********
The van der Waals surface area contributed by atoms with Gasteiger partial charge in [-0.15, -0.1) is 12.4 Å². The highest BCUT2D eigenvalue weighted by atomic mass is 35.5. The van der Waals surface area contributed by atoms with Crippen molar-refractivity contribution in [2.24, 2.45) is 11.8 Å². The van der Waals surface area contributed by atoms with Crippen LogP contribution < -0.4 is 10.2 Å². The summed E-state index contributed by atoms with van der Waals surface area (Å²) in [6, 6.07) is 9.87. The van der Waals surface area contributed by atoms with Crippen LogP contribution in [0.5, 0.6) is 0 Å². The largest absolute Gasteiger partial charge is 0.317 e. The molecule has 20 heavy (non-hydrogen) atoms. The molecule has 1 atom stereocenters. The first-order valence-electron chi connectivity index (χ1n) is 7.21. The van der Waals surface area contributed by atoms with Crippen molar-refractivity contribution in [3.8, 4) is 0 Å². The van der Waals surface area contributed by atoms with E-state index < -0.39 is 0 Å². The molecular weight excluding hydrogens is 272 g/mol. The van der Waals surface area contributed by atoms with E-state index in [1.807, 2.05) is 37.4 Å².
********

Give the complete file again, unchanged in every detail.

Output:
The van der Waals surface area contributed by atoms with Gasteiger partial charge in [-0.15, -0.1) is 12.4 Å². The highest BCUT2D eigenvalue weighted by atomic mass is 35.5. The van der Waals surface area contributed by atoms with Crippen molar-refractivity contribution in [2.24, 2.45) is 11.8 Å². The van der Waals surface area contributed by atoms with Crippen LogP contribution < -0.4 is 10.2 Å². The summed E-state index contributed by atoms with van der Waals surface area (Å²) in [6, 6.07) is 9.87. The van der Waals surface area contributed by atoms with Crippen LogP contribution in [0.5, 0.6) is 0 Å². The largest absolute Gasteiger partial charge is 0.317 e. The molecule has 20 heavy (non-hydrogen) atoms. The molecule has 1 atom stereocenters. The first-order valence-electron chi connectivity index (χ1n) is 7.21. The van der Waals surface area contributed by atoms with Crippen molar-refractivity contribution in [3.8, 4) is 0 Å². The van der Waals surface area contributed by atoms with E-state index < -0.39 is 0 Å². The molecular weight excluding hydrogens is 272 g/mol. The van der Waals surface area contributed by atoms with E-state index in [1.807, 2.05) is 37.4 Å².